Your body needs water for every function it performs. Dehydration is the term for your body’s reaction when you don’t drink enough water, resulting in a fluid deficiency. Chronic dehydration is a condition when dehydration recurs for longer periods, sometimes regardless of how much fluid you take in on a particular day.
Most people are prone to acute dehydration under certain circumstances, such as extreme heat exposure or prolonged physical activity. Cases of typical dehydration can be resolved by resting and drinking water.
But chronic dehydration passes the point of simply using more fluid than you take in. Instead, it becomes an ongoing issue where you’re forcing your body to function without enough water. Chronic dehydration, when significant, requires prompt medical attention.
When you’re dehydrated, you may experience one or more of the following symptoms:
- dark-colored urine
- muscle fatigue
- extreme thirst
Chronic dehydration presents a bit differently. You may experience some of the above symptoms. Or you may not even notice that you’re low on fluid. This happens as your body becomes less sensitive to water intake and tries to make do with less water, regardless of how much you’re drinking. Other signs of chronic dehydration include:
- dry or flaky skin
- constant fatigue
- ongoing muscle weakness
- frequent headaches
Signs of chronic dehydration that a doctor will look for include a concentrated blood volume, abnormal electrolyte levels, and reduced kidney function over time.
The causes of chronic dehydration can vary. Risk factors for developing chronic dehydration include:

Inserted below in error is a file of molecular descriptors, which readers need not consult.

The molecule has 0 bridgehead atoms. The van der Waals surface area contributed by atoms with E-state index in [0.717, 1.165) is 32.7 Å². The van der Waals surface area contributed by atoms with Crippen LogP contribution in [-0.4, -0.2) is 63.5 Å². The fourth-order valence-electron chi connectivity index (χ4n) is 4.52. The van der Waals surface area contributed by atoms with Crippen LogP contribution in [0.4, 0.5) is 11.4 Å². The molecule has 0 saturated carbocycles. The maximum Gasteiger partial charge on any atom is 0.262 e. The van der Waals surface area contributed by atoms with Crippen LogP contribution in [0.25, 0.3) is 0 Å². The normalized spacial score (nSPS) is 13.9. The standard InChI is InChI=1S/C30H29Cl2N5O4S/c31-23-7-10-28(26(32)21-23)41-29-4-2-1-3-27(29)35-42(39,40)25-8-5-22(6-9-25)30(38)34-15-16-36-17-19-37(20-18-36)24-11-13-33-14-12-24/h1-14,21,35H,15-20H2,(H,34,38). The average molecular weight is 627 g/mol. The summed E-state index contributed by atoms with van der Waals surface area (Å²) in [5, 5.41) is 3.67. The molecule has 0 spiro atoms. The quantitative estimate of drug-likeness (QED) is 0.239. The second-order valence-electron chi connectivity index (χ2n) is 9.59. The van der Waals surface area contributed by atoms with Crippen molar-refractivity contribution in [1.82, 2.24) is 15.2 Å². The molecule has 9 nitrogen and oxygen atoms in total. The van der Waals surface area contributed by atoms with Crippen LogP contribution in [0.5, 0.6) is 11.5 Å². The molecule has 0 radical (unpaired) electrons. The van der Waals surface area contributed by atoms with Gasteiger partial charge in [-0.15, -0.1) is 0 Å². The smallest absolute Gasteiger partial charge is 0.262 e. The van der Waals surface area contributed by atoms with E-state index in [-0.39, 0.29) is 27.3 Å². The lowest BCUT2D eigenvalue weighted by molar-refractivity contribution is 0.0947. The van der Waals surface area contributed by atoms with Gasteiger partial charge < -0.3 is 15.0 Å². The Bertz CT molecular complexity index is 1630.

- living in warmer climates
- working outdoors
- having only sporadic access to water
Frequent diarrhea can leave you dehydrated. Certain digestive tract conditions can make you more prone to diarrhea, including:
Dehydration can occur in children. Babies and toddlers who can’t express that they’re thirsty can become acutely dehydrated. Childhood illnesses accompanied by a fever, diarrhea, or vomiting also leave children vulnerable to dehydration. Be familiar with the warning signs of dehydration in toddlers.
If your doctor suspects you have chronic dehydration, they may run several tests. A simple physical exam test to check for any kind of dehydration is called a skin turgor test. This measures your skin’s elasticity, indicating if your fluid levels are healthy. By pinching your skin gently and observing how long it takes for your skin to regain its natural shape afterward, your doctor can get an indication of whether or not you’re dehydrated.
Other testing for chronic dehydration requires lab work. These tests will indicate the extent of your dehydration. Also, having a baseline to compare subsequent labs over time can help your doctor differentiate between acute and chronic dehydration. They can also help your doctor decide what kind of treatment to recommend.
Tests for chronic dehydration include:
- Urinalysis. Testing your urine will help your doctor see if your body is producing enough or too little urine.